(i) Any allegation should, as a normal courtesy, be raised first with the Member complained against. However, there may also be circumstances when it is more appropriate to raise the matter with a party Leader or Chief Whip, or the Convenor of the Cross-Bench Peers.

    (ii) If, after the above steps have been taken, the complainant chooses to pursue the matter, he or she should refer the allegation directly, and in private, to the Sub-Committee on Lords' Interests through its chairman.

    (iii) The Sub-Committee will then examine the allegation and may decide to investigate it further or to dismiss it.

    (iv) In investigation and adjudication of complaints against them, Members of the House have the right to safeguards as rigorous as those applied in the courts and professional disciplinary bodies.

    (v) If, after investigation, the Sub-Committee finds the allegation proved, the Member complained against has a right of appeal to the Committee for Privileges.

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    (vi) The conclusions of the Sub-Committee and of the Committee for Privileges will be reported to the House. "

23. The adoption of this Code shall have effect from a date to be determined by a Resolution of the House, which shall not be before 31st March 2002.--(Lord Kingsland.)

4.30 p.m.

Baroness Hamwee: I welcome the opportunity to confirm to a sadly sometimes sceptical world the propriety of this House. What is proposed in the code will meet public concerns without overreacting. I entirely take the point about the difficult circumstances that we have sometimes seen at the other end of the building. That was very much in the minds of the members of the group in its work. The code will not constrain how Members of the House go about their business but will affirm the House's wish to be regarded as open and accountable and to ensure that others do so regard us. At a time when too often we hear from citizens and voters and not just from the media that, "You politicians are all the same; you're only in it for what you can get out of it", I believe that the code as proposed by the Leader of the House is "fit for purpose".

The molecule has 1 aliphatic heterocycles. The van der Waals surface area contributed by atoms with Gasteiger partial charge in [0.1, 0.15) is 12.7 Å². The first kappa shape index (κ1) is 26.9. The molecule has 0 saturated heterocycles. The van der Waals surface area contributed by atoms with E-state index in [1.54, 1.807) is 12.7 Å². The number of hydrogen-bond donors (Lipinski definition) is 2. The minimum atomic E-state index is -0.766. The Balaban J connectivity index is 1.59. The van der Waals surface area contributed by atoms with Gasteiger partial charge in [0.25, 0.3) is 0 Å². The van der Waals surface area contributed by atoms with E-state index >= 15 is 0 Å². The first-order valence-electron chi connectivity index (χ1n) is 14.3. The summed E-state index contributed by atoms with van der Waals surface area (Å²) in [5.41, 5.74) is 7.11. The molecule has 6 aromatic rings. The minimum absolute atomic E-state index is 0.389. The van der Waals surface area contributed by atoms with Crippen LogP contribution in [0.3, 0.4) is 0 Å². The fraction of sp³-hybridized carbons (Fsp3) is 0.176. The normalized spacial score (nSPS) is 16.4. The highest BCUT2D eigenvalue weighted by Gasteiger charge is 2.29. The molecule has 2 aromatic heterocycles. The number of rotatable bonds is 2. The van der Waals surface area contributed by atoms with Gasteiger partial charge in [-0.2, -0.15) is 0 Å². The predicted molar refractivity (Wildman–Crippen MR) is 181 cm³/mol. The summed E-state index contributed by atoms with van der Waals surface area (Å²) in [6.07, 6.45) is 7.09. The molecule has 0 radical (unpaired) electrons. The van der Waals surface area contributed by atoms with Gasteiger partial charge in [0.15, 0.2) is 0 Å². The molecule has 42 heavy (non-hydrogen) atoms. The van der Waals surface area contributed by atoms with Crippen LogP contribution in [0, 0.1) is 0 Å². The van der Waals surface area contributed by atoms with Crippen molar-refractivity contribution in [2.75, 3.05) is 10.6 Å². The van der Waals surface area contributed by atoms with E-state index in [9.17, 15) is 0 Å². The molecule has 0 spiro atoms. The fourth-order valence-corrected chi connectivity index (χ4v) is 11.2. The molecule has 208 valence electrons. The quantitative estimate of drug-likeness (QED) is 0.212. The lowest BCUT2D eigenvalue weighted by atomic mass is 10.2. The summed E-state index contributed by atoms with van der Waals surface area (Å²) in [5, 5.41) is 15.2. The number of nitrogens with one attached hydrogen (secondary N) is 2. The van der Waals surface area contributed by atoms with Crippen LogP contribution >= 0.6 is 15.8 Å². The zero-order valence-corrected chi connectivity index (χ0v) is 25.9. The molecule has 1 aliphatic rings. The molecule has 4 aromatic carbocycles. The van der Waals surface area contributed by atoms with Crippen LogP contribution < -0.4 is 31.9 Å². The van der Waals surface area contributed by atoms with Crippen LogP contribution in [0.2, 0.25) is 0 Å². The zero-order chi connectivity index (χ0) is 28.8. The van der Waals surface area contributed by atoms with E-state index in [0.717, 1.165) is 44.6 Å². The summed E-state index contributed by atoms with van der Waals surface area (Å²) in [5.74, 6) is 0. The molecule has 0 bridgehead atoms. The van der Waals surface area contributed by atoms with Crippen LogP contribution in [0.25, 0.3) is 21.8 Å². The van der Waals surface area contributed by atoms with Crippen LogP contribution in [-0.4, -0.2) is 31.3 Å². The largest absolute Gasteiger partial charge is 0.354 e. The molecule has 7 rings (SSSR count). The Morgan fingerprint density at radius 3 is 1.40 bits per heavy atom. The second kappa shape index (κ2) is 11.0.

Like the noble Lord, Lord Kingsland, I thank the noble and learned Lord for his chairing of the group. He steered it with a light touch, which is reflected in the code, and with huge sensitivity. He was very patient with those of us who occasionally wished to revisit issues which he thought we had closed. Like other members of the group, I spoke in the group for myself--we shall of course have a free vote later today--but I hope that I reflected the concerns of my colleagues. I believe that the code as proposed is welcomed and supported by the majority of those on the Liberal Democrat Benches.

I shall not go through each section of the code because, as has been said, most of it has not attracted amendment, save to say to those who feel we should not have a code at all that, sadly, public life and politics in the 21st century require that we do. If rejected, the message would be that Members of this House think themselves above scrutiny and that they are not prepared to account for themselves.

Perhaps I may deal with the points of contention. I understand why, when introducing his amendment, the noble Lord, Lord Kingsland, reversed the references to the code and personal honour. There is much to be said for that. But I do not think that it was an issue in the group. A number of the noble Lord's proposals are primarily matters of drafting. I recognise, because I do it myself, the temptation for a lawyer to redraft and redraft almost to infinity in the continuing search for the most elegant phrasing. That should not be the basis of a vote today.